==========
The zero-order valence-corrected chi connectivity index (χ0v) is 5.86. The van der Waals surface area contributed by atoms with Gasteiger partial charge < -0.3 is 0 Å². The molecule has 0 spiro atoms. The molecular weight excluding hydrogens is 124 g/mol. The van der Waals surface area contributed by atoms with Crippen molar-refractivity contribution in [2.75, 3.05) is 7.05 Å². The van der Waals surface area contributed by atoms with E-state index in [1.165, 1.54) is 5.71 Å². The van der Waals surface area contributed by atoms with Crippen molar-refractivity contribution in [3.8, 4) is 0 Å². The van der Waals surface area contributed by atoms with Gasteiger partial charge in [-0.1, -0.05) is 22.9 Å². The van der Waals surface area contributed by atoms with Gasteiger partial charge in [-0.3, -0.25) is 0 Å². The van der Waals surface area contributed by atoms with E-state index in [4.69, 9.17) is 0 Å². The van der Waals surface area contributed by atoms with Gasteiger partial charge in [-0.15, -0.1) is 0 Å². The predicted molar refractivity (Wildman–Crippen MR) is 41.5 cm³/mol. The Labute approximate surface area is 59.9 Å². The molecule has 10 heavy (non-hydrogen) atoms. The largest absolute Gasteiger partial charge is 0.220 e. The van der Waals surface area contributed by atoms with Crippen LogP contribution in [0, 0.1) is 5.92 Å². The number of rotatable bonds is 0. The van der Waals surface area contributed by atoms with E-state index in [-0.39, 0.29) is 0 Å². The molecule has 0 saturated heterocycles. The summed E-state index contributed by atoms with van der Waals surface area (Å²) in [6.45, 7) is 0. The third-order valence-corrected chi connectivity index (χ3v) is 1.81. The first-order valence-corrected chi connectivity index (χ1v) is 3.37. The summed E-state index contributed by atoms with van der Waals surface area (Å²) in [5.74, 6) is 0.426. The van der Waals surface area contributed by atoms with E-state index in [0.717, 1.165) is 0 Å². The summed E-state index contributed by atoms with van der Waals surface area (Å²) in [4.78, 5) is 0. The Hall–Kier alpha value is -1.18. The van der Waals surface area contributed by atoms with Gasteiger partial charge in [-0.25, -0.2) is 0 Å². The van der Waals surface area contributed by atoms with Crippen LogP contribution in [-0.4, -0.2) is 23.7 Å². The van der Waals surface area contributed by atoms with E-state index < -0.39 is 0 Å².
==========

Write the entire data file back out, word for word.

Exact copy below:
The zero-order valence-corrected chi connectivity index (χ0v) is 5.86. The van der Waals surface area contributed by atoms with Gasteiger partial charge < -0.3 is 0 Å². The molecule has 0 spiro atoms. The molecular weight excluding hydrogens is 124 g/mol. The van der Waals surface area contributed by atoms with Crippen molar-refractivity contribution in [2.75, 3.05) is 7.05 Å². The van der Waals surface area contributed by atoms with E-state index in [1.165, 1.54) is 5.71 Å². The van der Waals surface area contributed by atoms with Crippen molar-refractivity contribution in [3.8, 4) is 0 Å². The van der Waals surface area contributed by atoms with Gasteiger partial charge in [-0.1, -0.05) is 22.9 Å². The van der Waals surface area contributed by atoms with Gasteiger partial charge in [-0.3, -0.25) is 0 Å². The van der Waals surface area contributed by atoms with E-state index in [4.69, 9.17) is 0 Å². The van der Waals surface area contributed by atoms with Gasteiger partial charge in [-0.15, -0.1) is 0 Å². The predicted molar refractivity (Wildman–Crippen MR) is 41.5 cm³/mol. The Labute approximate surface area is 59.9 Å². The molecule has 10 heavy (non-hydrogen) atoms. The largest absolute Gasteiger partial charge is 0.220 e. The van der Waals surface area contributed by atoms with Crippen LogP contribution in [0, 0.1) is 5.92 Å². The number of rotatable bonds is 0. The van der Waals surface area contributed by atoms with E-state index in [-0.39, 0.29) is 0 Å². The molecule has 0 saturated heterocycles. The summed E-state index contributed by atoms with van der Waals surface area (Å²) in [6.45, 7) is 0. The third-order valence-corrected chi connectivity index (χ3v) is 1.81. The first-order valence-corrected chi connectivity index (χ1v) is 3.37. The summed E-state index contributed by atoms with van der Waals surface area (Å²) in [5.74, 6) is 0.426. The van der Waals surface area contributed by atoms with E-state index in [0.717, 1.165) is 0 Å². The summed E-state index contributed by atoms with van der Waals surface area (Å²) in [4.78, 5) is 0. The Hall–Kier alpha value is -1.18. The van der Waals surface area contributed by atoms with Gasteiger partial charge in [-0.25, -0.2) is 0 Å². The van der Waals surface area contributed by atoms with Crippen LogP contribution in [-0.4, -0.2) is 23.7 Å². The van der Waals surface area contributed by atoms with E-state index < -0.39 is 0 Å².